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Wiskott-Aldrich Syndrome - Questions

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For which of the following should a 17-year-old boy who has thrombocytopenia and eczema be screened?



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A child presents for evaluation of recurrent infections. The physical exam reveals eczema, and lab investigations show thrombocytopenia and low levels of serum IgM concentrations. Which of the following is the most likely diagnosis?



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An 18-month-old male with recurrent respiratory infections has eczema. When admitted for Pneumocystis jiroveci pneumonia, thrombocytopenia is present but immunoglobulin levels are normal. What is the most likely diagnosis?



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A young child presents with recurrent pneumonia, bleeding, and eczematous skin lesions. What is the most likely diagnosis?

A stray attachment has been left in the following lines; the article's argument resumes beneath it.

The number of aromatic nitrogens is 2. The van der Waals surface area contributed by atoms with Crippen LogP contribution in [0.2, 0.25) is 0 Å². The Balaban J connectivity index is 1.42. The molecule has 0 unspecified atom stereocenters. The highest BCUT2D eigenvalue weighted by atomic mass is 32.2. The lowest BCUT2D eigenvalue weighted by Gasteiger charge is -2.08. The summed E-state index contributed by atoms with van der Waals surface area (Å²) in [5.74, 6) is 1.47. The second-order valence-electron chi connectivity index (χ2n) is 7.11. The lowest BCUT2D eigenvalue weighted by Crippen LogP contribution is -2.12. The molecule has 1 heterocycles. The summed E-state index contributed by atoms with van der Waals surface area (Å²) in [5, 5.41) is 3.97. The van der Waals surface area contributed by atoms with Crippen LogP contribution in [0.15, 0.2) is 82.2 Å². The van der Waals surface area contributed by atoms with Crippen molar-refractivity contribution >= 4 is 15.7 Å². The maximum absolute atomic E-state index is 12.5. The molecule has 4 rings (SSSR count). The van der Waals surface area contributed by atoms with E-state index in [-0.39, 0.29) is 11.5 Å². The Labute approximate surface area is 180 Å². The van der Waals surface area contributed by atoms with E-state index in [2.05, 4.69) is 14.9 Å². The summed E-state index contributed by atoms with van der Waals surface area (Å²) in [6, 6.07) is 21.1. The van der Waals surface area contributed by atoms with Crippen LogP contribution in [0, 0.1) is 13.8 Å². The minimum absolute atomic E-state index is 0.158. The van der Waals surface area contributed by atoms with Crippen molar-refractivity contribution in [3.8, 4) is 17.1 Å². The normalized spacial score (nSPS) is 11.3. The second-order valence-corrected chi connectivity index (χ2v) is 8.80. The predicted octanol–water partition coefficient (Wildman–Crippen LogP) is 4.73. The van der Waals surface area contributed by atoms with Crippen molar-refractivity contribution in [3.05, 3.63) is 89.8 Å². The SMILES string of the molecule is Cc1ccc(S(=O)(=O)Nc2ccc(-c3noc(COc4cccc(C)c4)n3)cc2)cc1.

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Which autoimmune disease is characterized by the triad of thrombocytopenia, recurrent infections, and eczema?



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A 6-month-old male is brought in by his parents. They bring medical records showing multiple problems since birth including prolonged bleeding after circumcision, bloody diarrhea with negative cultures, eczema, and pneumococcal bacteremia. Laboratories have shown normal factor VIII and IX, thrombocytopenia, and normal WBC and differential. What is the most probable diagnosis?